ALMA finds dew drops in the dusty spider's web
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We present 0.5 resolution ALMA detections of the observed 246 GHz continuum, [CI] 3P2→3P1 fine structure line ([CI]2–1), CO(7–6), and H2O lines in the z = 2.161 radio galaxy MRC1138-262, the so-called Spiderweb galaxy. We detect strong [CI]2–1 emission both at the position of the radio core, and in a second component ~4 kpc away from it. The 1100 km s-1 broad [CI]2–1 line in this latter component, combined with its H2 mass of 1.6 × 1010 M☉, implies that this emission must come from a compact region <60 pc, possibly containing a second active galactic nucleus (AGN). The combined H2 mass derived for both objects, using the [CI]2–1 emission, is 3.3 × 1010 M☉. The total CO(7–6)/[CI]2–1 line flux ratio of 0.2 suggests a low excitation molecular gas reservoir and/or enhanced atomic carbon in cosmic ray dominated regions. We detect spatially-resolved H2O 211−202 emission – for the first time in a high-z unlensed galaxy – near the outer radio lobe to the east, and near the bend of the radio jet to the west of the radio galaxy. No underlying 246 GHz continuum emission is seen at either position. We suggest that the H2O emission is excited in the cooling region behind slow (10–40 km s-1) shocks in dense molecular gas (103−5 cm-3). The extended water emission is likely evidence of the radio jet’s impact on cooling and forming molecules in the post-shocked gas in the halo and inter-cluster gas, similar to what is seen in low-z clusters and other high-z radio galaxies. These observations imply that the passage of the radio jet in the interstellar and inter-cluster medium not only heats gas to high temperatures, as is commonly assumed or found in simulations, but also induces cooling and dissipation, which can lead to substantial amounts of cold dense molecular gas. The formation of molecules and strong dissipation in the halo gas of MRC1138-262 may explain both the extended diffuse molecular gas and the young stars observed around MRC1138-262.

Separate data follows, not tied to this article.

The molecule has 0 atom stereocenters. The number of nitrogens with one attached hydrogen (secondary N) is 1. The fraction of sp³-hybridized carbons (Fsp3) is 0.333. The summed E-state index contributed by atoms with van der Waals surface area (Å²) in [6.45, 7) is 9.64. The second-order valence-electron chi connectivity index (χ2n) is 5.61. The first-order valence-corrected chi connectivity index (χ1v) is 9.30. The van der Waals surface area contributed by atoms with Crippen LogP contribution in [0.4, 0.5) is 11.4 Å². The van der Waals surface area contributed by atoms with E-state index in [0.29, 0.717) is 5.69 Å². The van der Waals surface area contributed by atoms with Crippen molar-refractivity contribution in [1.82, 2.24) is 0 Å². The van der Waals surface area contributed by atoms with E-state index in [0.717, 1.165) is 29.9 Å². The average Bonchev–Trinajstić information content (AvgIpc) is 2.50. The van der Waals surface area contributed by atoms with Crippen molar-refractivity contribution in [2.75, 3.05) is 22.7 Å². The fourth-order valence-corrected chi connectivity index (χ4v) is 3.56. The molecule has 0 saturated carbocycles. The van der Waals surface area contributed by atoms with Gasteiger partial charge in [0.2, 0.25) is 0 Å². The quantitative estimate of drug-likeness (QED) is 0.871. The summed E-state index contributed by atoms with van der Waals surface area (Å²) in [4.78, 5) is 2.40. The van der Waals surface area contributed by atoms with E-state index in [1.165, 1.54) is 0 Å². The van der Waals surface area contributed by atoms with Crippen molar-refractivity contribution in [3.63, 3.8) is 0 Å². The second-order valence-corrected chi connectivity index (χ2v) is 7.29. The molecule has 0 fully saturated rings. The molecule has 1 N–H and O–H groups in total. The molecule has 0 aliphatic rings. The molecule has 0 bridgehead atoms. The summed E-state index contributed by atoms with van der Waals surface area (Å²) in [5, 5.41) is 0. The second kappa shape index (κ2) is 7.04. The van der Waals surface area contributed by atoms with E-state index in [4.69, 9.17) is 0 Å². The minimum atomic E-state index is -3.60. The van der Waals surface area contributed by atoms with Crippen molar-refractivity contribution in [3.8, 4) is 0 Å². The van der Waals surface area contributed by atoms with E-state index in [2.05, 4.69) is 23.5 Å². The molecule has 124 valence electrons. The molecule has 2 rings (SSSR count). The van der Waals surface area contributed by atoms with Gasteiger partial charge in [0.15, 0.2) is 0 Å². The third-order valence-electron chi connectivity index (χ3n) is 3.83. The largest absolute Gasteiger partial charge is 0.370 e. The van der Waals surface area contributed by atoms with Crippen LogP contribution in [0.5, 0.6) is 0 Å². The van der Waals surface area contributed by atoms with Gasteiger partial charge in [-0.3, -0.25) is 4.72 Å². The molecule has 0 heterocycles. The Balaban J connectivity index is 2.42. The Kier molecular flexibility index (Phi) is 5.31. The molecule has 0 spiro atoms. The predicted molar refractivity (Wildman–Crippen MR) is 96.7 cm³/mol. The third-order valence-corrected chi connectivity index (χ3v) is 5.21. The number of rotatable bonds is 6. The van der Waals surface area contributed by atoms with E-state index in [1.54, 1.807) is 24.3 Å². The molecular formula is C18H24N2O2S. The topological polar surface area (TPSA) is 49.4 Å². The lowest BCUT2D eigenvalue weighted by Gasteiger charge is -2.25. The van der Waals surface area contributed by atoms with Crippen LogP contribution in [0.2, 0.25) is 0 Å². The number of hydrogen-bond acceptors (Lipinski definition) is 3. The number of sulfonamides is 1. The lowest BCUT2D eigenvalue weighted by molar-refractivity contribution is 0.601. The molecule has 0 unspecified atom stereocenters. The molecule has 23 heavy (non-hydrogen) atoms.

Reproduced with permission from Astronomy & Astrophysics, © ESO
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